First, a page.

“When you walk into a room full of people you are most likely calm and don’t want to leave immediately. I am not calm and I want to get out of there as quick as I can.”
Have you ever walked into a room full of people and immediately wanted to leave? Does the thought of social interaction make you cringe? Do you secretly rejoice when people cancel plans you didn’t want to go to anyway?
Social anxiety – or social phobia – isn’t just about being a bit nervous or uncomfortable around strangers, it's a mental and physical battle.
Given the coronavirus pandemic has limited socialising in person for most of the last 12 months, some people may be extra nervous about restrictions easing and feeling forced into re-entering social situations.
If this is the case for you, it’s important to recognise what social anxiety looks and feels like.
What are the signs?
Common signs include excessive sweating, shaking, blushing or stuttering when trying to speak – as well as nausea or diarrhoea. These symptoms are often barely noticeable from the outside but for the person experiencing them – it’s all they can think about. There’s nothing like recognising you’re feeling anxious to make you feel even more anxious.
In addition to worrying about how you probably look stupid sweating and blushing in front of everyone, you also worry that you will do or say the wrong thing and end up publicly humiliated and embarrassed. It can be difficult to make eye contact or even think about anything other than “What is everyone else thinking”?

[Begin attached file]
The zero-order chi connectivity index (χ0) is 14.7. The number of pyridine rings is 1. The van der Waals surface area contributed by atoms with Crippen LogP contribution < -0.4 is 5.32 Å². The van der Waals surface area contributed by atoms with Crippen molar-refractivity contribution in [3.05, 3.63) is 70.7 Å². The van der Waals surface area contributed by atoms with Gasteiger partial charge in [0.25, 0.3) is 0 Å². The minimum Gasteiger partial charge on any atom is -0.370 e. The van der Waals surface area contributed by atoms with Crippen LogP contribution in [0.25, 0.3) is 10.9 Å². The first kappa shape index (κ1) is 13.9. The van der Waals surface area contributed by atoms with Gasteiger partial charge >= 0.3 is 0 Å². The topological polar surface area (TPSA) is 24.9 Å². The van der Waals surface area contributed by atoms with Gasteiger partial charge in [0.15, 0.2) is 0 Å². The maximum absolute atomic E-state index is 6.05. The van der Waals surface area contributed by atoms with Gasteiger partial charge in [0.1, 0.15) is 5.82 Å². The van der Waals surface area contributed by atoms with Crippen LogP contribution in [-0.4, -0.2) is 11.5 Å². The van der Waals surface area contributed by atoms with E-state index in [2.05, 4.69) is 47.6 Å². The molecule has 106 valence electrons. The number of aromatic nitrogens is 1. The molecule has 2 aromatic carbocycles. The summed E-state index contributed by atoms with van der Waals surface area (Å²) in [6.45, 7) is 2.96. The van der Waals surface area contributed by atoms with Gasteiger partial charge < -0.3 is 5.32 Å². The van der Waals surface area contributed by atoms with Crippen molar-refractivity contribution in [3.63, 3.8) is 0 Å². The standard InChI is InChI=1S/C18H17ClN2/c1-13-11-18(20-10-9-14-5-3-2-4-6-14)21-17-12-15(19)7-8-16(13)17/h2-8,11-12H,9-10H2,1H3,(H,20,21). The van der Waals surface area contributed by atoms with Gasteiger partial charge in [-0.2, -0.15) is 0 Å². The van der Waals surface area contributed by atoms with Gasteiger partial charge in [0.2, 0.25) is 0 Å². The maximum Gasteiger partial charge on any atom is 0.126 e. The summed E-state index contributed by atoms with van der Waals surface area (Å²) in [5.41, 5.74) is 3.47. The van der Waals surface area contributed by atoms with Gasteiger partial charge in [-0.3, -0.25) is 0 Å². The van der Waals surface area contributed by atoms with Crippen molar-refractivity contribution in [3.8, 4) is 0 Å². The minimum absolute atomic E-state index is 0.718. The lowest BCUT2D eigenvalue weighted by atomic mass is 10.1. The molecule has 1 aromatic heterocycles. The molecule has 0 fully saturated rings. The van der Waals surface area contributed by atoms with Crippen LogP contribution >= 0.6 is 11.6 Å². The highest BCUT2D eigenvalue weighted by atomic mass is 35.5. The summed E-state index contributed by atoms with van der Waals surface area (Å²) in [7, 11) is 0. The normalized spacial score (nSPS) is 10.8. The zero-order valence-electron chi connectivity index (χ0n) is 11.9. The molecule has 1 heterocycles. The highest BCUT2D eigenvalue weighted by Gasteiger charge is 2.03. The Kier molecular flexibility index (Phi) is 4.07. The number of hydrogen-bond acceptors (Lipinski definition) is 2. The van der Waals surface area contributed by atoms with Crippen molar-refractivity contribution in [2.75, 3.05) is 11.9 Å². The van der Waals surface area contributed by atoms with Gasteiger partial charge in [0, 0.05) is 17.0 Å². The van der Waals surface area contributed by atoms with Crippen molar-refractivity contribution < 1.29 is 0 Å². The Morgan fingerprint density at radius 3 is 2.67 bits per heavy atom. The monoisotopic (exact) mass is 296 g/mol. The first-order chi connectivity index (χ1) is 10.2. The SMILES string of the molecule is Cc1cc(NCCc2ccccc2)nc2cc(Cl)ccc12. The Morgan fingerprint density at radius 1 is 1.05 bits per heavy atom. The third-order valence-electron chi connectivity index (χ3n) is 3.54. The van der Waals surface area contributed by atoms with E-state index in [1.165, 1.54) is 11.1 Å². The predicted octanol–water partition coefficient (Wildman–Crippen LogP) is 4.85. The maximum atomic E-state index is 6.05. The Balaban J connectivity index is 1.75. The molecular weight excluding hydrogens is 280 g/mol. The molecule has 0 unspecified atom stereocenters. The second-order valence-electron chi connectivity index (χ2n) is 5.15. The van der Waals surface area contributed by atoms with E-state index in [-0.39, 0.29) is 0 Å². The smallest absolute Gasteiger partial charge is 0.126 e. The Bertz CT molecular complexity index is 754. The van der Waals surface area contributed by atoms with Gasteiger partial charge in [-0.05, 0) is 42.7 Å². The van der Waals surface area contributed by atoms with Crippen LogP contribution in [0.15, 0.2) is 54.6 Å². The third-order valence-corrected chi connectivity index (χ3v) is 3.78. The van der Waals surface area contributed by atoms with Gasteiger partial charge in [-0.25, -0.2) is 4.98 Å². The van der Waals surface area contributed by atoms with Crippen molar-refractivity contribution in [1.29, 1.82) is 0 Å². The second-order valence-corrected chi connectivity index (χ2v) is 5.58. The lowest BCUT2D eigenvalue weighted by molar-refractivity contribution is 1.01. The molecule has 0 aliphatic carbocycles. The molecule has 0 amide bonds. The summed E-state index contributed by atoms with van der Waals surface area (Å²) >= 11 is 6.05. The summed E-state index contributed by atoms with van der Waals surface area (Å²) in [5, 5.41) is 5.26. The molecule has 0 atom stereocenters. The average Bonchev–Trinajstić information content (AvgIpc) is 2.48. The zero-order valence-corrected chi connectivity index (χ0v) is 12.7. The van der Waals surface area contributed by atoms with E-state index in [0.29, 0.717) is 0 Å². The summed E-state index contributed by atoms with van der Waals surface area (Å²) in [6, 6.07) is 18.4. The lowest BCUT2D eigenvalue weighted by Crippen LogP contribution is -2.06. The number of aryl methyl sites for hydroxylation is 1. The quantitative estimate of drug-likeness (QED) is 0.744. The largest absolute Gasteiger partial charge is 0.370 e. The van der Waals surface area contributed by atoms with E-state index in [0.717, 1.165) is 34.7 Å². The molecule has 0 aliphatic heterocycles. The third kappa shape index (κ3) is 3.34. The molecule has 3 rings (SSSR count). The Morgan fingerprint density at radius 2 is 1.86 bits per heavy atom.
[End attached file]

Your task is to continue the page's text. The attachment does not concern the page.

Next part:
The unique demands of a COVID-19 world may also cause you to worry. Remembering to wear or at least have a mask on your person, sanitising regularly and abiding by occupancy limits in venues are all examples of things to take into account that weren’t previously issues.
So, what can you do in the moment to help keep your cool?
Challenge your negative thoughts:
- Question the facts behind your thoughts and assumptions.
Instead of: “That person hates me”, try "they’ve only been nice to me."
Instead of: “I’m late so my boss probably thinks I’m unreliable", try "everyone is late sometimes, and I’m usually on time."
- Think of something that makes you feel good – immerse yourself in a memory. Try and remember as many details as you can and how you felt in that moment.
- Tell yourself that there’s no use dwelling on your negative thoughts in this moment – recognise that they’re not helping. You can do this by listening to music, reading a book, practising mindfulness or watching TV.
- If you can’t do these things in the present moment you can try to distract your mind by counting down from 100, doing your times tables, noticing how many people are wearing blue around you… whatever works.
Delay your thoughts:
- Set aside time to think about negative thoughts later. Knowing you’re going to deal with it later can help you get through the current moment. It might seem strange putting time in your diary for thinking but if you have a strict start and finish time (say 30 minutes apart) it can help you gain control and stop negative thoughts interfering with your whole day.
- Relaxation techniques and practising mindfulness can have a great impact on your mindset and ability to cope.
- Take deep, evenly spaced breaths – making sure to use your whole diaphragm.
- Think about the word ‘relax’ on your breath out and imagine all your worries flowing out of you.
- Relax your muscles by starting from your toes and focusing on different parts of your body all the way up to your face – tensing them – and then letting them completely relax.
- If you are struggling to breathe as a result of wearing a mask, excuse yourself from the social situation and go outside for some fresh air where you can remove the mask and compose yourself.
These tips are only small things you can do by yourself that can help in the short term but social anxiety is treatable and seeking professional support is the first step to recovery.
As per the video below, it's important to know when anxiety is talking.
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